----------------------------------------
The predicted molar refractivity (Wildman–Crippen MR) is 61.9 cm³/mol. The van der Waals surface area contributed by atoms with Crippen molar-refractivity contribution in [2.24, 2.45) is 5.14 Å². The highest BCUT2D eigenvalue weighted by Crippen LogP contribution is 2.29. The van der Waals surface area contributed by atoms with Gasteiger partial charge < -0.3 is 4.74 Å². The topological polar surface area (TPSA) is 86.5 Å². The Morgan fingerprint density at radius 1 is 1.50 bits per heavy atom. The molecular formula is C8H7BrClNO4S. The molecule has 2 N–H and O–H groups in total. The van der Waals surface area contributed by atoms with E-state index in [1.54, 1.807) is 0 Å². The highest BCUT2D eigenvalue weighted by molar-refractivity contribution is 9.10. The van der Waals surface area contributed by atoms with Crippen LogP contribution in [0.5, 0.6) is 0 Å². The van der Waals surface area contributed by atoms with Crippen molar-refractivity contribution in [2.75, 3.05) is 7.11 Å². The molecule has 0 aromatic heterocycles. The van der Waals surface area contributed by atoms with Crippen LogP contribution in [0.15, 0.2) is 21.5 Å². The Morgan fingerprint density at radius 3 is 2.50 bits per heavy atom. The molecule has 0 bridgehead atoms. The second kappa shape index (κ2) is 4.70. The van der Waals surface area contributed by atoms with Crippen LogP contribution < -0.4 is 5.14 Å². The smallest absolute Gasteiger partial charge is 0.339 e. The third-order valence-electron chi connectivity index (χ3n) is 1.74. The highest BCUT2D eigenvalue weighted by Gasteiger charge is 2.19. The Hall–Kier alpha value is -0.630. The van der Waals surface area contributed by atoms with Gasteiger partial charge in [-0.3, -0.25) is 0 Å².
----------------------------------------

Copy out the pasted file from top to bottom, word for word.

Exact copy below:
The predicted molar refractivity (Wildman–Crippen MR) is 61.9 cm³/mol. The van der Waals surface area contributed by atoms with Crippen molar-refractivity contribution in [2.24, 2.45) is 5.14 Å². The highest BCUT2D eigenvalue weighted by Crippen LogP contribution is 2.29. The van der Waals surface area contributed by atoms with Gasteiger partial charge < -0.3 is 4.74 Å². The topological polar surface area (TPSA) is 86.5 Å². The Morgan fingerprint density at radius 1 is 1.50 bits per heavy atom. The molecular formula is C8H7BrClNO4S. The molecule has 2 N–H and O–H groups in total. The van der Waals surface area contributed by atoms with E-state index in [1.54, 1.807) is 0 Å². The highest BCUT2D eigenvalue weighted by molar-refractivity contribution is 9.10. The van der Waals surface area contributed by atoms with Crippen LogP contribution in [0.5, 0.6) is 0 Å². The van der Waals surface area contributed by atoms with Crippen molar-refractivity contribution in [2.75, 3.05) is 7.11 Å². The molecule has 0 aromatic heterocycles. The van der Waals surface area contributed by atoms with Crippen LogP contribution in [0.15, 0.2) is 21.5 Å². The Morgan fingerprint density at radius 3 is 2.50 bits per heavy atom. The molecule has 0 bridgehead atoms. The second kappa shape index (κ2) is 4.70. The van der Waals surface area contributed by atoms with Crippen LogP contribution < -0.4 is 5.14 Å². The smallest absolute Gasteiger partial charge is 0.339 e. The third-order valence-electron chi connectivity index (χ3n) is 1.74. The highest BCUT2D eigenvalue weighted by Gasteiger charge is 2.19. The Hall–Kier alpha value is -0.630. The van der Waals surface area contributed by atoms with Gasteiger partial charge in [-0.3, -0.25) is 0 Å².